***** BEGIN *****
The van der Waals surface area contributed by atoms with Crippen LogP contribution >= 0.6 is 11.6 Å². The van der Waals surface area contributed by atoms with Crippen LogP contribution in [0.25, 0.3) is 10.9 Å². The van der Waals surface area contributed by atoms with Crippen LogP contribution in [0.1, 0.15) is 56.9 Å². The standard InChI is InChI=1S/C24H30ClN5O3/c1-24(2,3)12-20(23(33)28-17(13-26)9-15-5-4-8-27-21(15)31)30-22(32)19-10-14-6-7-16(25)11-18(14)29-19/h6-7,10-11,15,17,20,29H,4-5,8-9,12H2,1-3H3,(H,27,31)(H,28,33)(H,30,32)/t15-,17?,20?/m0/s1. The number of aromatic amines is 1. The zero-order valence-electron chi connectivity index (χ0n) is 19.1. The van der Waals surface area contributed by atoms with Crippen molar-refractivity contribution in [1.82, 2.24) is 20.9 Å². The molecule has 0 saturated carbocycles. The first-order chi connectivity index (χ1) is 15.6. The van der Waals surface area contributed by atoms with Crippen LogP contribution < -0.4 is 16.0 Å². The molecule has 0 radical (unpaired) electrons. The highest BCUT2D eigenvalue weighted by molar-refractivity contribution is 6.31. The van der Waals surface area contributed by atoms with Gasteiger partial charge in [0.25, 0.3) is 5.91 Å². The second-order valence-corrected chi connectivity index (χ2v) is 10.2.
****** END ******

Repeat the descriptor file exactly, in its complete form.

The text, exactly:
The van der Waals surface area contributed by atoms with Crippen LogP contribution >= 0.6 is 11.6 Å². The van der Waals surface area contributed by atoms with Crippen LogP contribution in [0.25, 0.3) is 10.9 Å². The van der Waals surface area contributed by atoms with Crippen LogP contribution in [0.1, 0.15) is 56.9 Å². The standard InChI is InChI=1S/C24H30ClN5O3/c1-24(2,3)12-20(23(33)28-17(13-26)9-15-5-4-8-27-21(15)31)30-22(32)19-10-14-6-7-16(25)11-18(14)29-19/h6-7,10-11,15,17,20,29H,4-5,8-9,12H2,1-3H3,(H,27,31)(H,28,33)(H,30,32)/t15-,17?,20?/m0/s1. The number of aromatic amines is 1. The zero-order valence-electron chi connectivity index (χ0n) is 19.1. The van der Waals surface area contributed by atoms with Crippen molar-refractivity contribution in [1.82, 2.24) is 20.9 Å². The molecule has 0 saturated carbocycles. The first-order chi connectivity index (χ1) is 15.6. The van der Waals surface area contributed by atoms with Crippen LogP contribution < -0.4 is 16.0 Å². The molecule has 0 radical (unpaired) electrons. The highest BCUT2D eigenvalue weighted by molar-refractivity contribution is 6.31. The van der Waals surface area contributed by atoms with Gasteiger partial charge in [0.25, 0.3) is 5.91 Å². The second-order valence-corrected chi connectivity index (χ2v) is 10.2.